Jonathan Morley, managing director of Plant Based World Expo Europe, discusses the opportunities that the flexitarian market presents retailers in 2022, if they are able to get their offerings right.
The rise of flexitarian eaters has led to an explosion within the plant-based food market in the past five years. Sales of meat-free and plant-based dairy products have roughly doubled, making plant-based one of the fastest-growing categories on the shelf.
While flexitarian eating was already a growing trend, it has been accelerated by the Covid-19 pandemic, with improving health becoming a number one priority for many people. Reducing intake of animal products offered a simple way to achieve this, with many opting to stop buying meat for the home entirely, or making smaller switches, like introducing ‘meat-free Mondays’.
Are sales shrinking?
During the pandemic lockdowns, we saw numerous headlines reporting that supermarket chains across the UK were seeing spikes in sales of plant-based products and moves to expand ranges to cater to this growth.
Now that lockdowns are a thing of the past, and hopefully not likely to return, many retailers are reporting that this boom in sales is beginning to slow. However, this isn’t because interest in plant-based diets is waning. In fact, it’s the opposite: consumer desire to reduce reliance on animal products has never been higher. The difference between now and during lockdown is that there are far more opportunities for consumers to eat out of home. So, it shouldn’t come as a surprise that supermarket baskets are smaller.
Getting the range right
If flexitarians have more opportunities to eat out of home, retailers must ensure they are getting their plant-based offerings right to capture their attention while they are in-store. If it’s half-hearted and consumers are unable to find the breadth and quality of plant-based products to recreate the experience they have come to expect, they will shop elsewhere and may not return.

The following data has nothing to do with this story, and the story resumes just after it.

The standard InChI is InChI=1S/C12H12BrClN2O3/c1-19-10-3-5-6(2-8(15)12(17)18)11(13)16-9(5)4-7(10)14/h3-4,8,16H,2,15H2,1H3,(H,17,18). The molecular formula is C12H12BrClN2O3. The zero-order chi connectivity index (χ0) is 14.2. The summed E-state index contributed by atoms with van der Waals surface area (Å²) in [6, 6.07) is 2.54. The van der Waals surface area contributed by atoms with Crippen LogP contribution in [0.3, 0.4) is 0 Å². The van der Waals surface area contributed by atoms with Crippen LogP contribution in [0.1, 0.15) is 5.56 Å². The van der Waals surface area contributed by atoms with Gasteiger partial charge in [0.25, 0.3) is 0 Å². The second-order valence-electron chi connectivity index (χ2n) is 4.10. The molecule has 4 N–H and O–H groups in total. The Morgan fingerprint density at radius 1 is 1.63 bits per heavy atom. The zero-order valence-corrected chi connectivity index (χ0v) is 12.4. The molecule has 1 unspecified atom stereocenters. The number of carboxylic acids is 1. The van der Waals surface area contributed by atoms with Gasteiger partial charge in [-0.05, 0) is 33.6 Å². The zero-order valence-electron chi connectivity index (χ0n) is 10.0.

This means that plant-based offerings must be broad. The burger was one of the first meat-free analogues we saw on the shelf, but it’s no longer enough to just stock a meat-free patty.
Retailers should stock a range of quality burger options, plus the full range of accompaniments, to create the complete experience. This includes dairy-free brioche buns, cheese, mayonnaise and other sauces to ensure plant-based customers don’t feel as though they are compromising.
Staying ahead of the trends
The only way retailers can achieve this is by immersing themselves in the industry to understand what the emerging trends are and ensure that they have the most exciting plant-based products on the market in a broad range of categories on their shelves.
This is often a challenge for busy retail professionals, as keeping abreast of such a fast-paced industry and its product launches can be overwhelming, particularly while also remaining on top of non-plant-based category trends. As the only 100% plant-based trade event, Plant Based World Expo has been designed to help retailers overcome this challenge.
The show returns on 30th November – 1st December at London Olympia, allowing retailers to discover the latest innovative plant-based products and hear from the industry’s leaders and pioneers about the future of plant-based eating, all under one roof. There is also the chance to be among the first to sample mouth-watering plant-based foods from ground-breaking international companies and the exciting new start-ups quickly making their mark on this fast-paced industry.
Exhibitors will cover all categories, from meat and dairy alternatives, through to confectionery, snacks, and on-the-go products, offering retailers the opportunity to support those customers who are reducing their impact on the environment and improving their health.
A ticketed conference will also take place, with sessions specifically devised for retail buyers. The seminars will cover sustainability, the politics of food, catering for the next generation, elevating plant-based offerings, meeting the needs of new audiences, and the delivery market.
Understanding the demand
Plant-based food is no longer the bland, mushy vegetables squeezed into a breadcrumb coating that it once was. Retailers need to fully understand this to ensure they are offering the best range for consumers, because the latter will no longer accept sub-par offerings.
The flexitarian market is booming, and vegans and vegetarians are also important demographics to keep engaged. Without understanding this shift, sales will fall.
For further information and to register, visit http://www.plantbasedworldeurope.com/ or to exhibit, contact the show team on 01306 775 059.